Fear is killing Google Glass

I was recently asked at school what I thought what the advantages and disadvantages are for wearable technology. I used my experience from Google Glass to answer and below is my response. Enjoy.


The view from a current Google Glass Explorer...

When it comes to wearable technology, I speak from experience. I am fortunate to say that I am indeed a Google Glass explorer. I have owned a pair since the twitter contest and have loved every minute of it. In my experience I believe that the positives outweigh the negatives. Unfortunately there are both. The device is truly life-changing though. As a person who is considered learning disabled, this tool has given me the ability to work and play like everyone else. Not only does it help me to remember what I have done, where I have been, and some of the great experiences that I've had, but it helps me stay connected when others are stuck behind their displays. While others are at concerts, theaters, or other live events trying to record their experience through their mobile device, because of Google Glass I can live differently. I can actually enjoy what I am experiencing without having to worry about holding up a phone, being in someone's way, or worse blocking someone's view. I simply give it a command to record a video and the rest is taken care of for me.

Google Glass is great for content creation. I don't think Its really made for anything else although with technology today you never know. In my opinion, it's a device to not only help enjoy and capture the world around you but but to enhance an experience.

The advantages are amazing. Not only can I record special events, but I can translate the most popular languages in an instant, get step-by-step navigation as I drive safely (I never have to take my eyes off the road to look at a GPS unit again), learn a language, get current updates to the news that I care about, and so much more. I can cook with out worrying about space to put my recipe book down as it's always floating in the air for me. I am constantly learning about the places I am with the help of geolocation applications. I can book a restaurant reservation (usually when I botch a recipe) in an instant, and in the privacy of my own home I can "Glassout" and listen to music and play games in my augmented reality.

The biggest disadvantages I see for wearable technology are similar to the ones that are mentioned in the medium article. Most especially those who are in the later phases. The bottom line is that the biggest disadvantage about wearable technology is not so much about the technology itself, but the people around those who use it.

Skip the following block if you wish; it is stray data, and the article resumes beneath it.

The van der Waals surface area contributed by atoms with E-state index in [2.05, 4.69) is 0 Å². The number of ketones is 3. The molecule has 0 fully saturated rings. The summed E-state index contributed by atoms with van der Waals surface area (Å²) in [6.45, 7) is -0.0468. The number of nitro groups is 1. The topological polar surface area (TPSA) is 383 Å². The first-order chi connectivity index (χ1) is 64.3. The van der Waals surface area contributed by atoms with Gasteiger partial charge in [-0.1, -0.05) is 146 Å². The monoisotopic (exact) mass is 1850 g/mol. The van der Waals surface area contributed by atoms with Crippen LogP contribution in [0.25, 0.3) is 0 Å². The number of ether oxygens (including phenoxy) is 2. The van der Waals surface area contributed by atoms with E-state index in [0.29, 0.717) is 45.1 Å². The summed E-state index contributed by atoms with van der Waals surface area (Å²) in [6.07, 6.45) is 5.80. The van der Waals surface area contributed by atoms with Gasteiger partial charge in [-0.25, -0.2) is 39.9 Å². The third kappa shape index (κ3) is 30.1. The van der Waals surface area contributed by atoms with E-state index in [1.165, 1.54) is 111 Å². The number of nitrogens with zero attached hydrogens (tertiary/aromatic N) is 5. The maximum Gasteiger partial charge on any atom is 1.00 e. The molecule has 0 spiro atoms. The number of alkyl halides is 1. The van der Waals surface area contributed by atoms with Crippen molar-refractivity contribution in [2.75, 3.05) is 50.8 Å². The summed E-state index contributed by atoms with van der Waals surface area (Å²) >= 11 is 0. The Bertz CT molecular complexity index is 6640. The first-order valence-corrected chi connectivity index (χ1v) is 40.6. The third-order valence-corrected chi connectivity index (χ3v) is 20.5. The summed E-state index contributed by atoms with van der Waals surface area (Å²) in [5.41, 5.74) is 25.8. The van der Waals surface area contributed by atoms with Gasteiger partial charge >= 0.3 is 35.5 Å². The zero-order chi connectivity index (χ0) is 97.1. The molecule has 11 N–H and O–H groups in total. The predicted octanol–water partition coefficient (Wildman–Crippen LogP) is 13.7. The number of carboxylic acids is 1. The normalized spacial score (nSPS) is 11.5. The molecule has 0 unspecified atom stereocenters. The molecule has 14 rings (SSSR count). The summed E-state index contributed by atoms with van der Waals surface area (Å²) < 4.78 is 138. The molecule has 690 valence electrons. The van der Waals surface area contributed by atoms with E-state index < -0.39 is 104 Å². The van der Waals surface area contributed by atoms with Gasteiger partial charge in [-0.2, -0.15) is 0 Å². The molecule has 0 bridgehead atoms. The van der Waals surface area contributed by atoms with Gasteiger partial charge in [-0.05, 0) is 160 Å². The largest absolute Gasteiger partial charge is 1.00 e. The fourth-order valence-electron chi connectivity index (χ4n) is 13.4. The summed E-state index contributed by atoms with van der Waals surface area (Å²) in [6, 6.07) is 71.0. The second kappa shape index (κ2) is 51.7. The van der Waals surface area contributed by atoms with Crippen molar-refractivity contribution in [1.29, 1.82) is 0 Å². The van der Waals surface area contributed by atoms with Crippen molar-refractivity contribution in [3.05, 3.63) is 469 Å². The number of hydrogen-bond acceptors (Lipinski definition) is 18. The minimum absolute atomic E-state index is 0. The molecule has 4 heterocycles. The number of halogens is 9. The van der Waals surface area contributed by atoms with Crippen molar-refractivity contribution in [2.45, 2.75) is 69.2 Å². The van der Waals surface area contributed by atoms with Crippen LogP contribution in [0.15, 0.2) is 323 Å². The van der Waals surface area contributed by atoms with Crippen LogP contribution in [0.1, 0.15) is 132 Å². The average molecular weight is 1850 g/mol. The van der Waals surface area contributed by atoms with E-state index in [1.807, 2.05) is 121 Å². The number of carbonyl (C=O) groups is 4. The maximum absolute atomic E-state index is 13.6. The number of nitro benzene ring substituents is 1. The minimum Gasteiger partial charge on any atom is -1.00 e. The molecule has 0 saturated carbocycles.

I live in New York, and for the most part people are genuinely intrigued and excited about wearable technology especially Google Glass. However, with that being said, there are those who are extremely fearful. They don't like change. They don't like the fact that there is a camera looking at them regardless if I am looking at them or not. They don't understand that there is an obvious difference between when I am recording (the prism lights up) and when I am not (the prism goes opaque). When the device is on or off.

Those who are fearful don't even care for my explanation or any explanation for that matter. They don't want to hear about how it works. They are just so extremely fearful about a camera being in their face that even the slightest technophobe is apprehensive about learning how my device works. I think its those kind of people, the ones who are extremely fearful and apprehensive, are the ones who not only stifle the evangelization of new technology, but because of the lack of open-mindedness, don't help future generations grow with the tech resources that we currently have. Its very backwards as these same people who are so fearful of what I have on or how I live my life, forget about their smartphone in their pocket that has TWO cameras on it, or that the store they are in, has been watching them as they shop to not only deter theft, but to analyze shopping habits. Those who have worked in retail know very well about "plan-o-grams." Where do you think this data of where to put what in a store comes from?

I truly believe that wearable technology really is the future. Whether it's Google Glass, the new Apple watch, Android Wear, or an internet connected pair of contact lenses, I truly believe that wearable technology is here to stay. I just hope that our culture for fear of change, transforms to a culture of learning and being open-minded. 

What do you think?